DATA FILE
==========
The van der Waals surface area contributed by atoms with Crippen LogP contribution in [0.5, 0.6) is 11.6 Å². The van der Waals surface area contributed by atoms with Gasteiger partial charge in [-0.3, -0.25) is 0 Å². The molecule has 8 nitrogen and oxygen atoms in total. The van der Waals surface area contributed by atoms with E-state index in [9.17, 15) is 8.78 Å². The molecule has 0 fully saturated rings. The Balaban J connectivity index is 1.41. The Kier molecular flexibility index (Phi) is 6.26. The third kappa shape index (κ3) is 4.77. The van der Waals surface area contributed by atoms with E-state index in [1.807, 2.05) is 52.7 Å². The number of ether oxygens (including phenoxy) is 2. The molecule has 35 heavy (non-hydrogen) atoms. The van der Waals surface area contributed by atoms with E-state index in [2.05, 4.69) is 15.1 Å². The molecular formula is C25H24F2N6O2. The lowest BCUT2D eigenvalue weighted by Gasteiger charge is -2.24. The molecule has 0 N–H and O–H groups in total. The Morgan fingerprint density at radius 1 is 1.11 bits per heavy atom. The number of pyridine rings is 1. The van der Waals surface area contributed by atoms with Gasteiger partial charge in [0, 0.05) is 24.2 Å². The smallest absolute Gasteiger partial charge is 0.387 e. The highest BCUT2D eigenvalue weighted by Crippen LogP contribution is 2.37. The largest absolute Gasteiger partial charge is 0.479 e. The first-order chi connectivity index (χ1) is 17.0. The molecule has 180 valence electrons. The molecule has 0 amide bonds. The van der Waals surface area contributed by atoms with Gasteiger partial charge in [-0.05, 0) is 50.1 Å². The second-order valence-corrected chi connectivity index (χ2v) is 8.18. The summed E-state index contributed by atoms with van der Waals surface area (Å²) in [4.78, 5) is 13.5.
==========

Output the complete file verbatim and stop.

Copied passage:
The van der Waals surface area contributed by atoms with Crippen LogP contribution in [0.5, 0.6) is 11.6 Å². The van der Waals surface area contributed by atoms with Gasteiger partial charge in [-0.3, -0.25) is 0 Å². The molecule has 8 nitrogen and oxygen atoms in total. The van der Waals surface area contributed by atoms with E-state index in [9.17, 15) is 8.78 Å². The molecule has 0 fully saturated rings. The Balaban J connectivity index is 1.41. The Kier molecular flexibility index (Phi) is 6.26. The third kappa shape index (κ3) is 4.77. The van der Waals surface area contributed by atoms with E-state index in [1.807, 2.05) is 52.7 Å². The number of ether oxygens (including phenoxy) is 2. The molecule has 35 heavy (non-hydrogen) atoms. The van der Waals surface area contributed by atoms with E-state index in [2.05, 4.69) is 15.1 Å². The molecular formula is C25H24F2N6O2. The lowest BCUT2D eigenvalue weighted by Gasteiger charge is -2.24. The molecule has 0 N–H and O–H groups in total. The Morgan fingerprint density at radius 1 is 1.11 bits per heavy atom. The number of pyridine rings is 1. The van der Waals surface area contributed by atoms with Gasteiger partial charge in [0, 0.05) is 24.2 Å². The smallest absolute Gasteiger partial charge is 0.387 e. The highest BCUT2D eigenvalue weighted by Crippen LogP contribution is 2.37. The largest absolute Gasteiger partial charge is 0.479 e. The first-order chi connectivity index (χ1) is 17.0. The molecule has 180 valence electrons. The molecule has 0 amide bonds. The van der Waals surface area contributed by atoms with Gasteiger partial charge in [-0.05, 0) is 50.1 Å². The second-order valence-corrected chi connectivity index (χ2v) is 8.18. The summed E-state index contributed by atoms with van der Waals surface area (Å²) in [4.78, 5) is 13.5.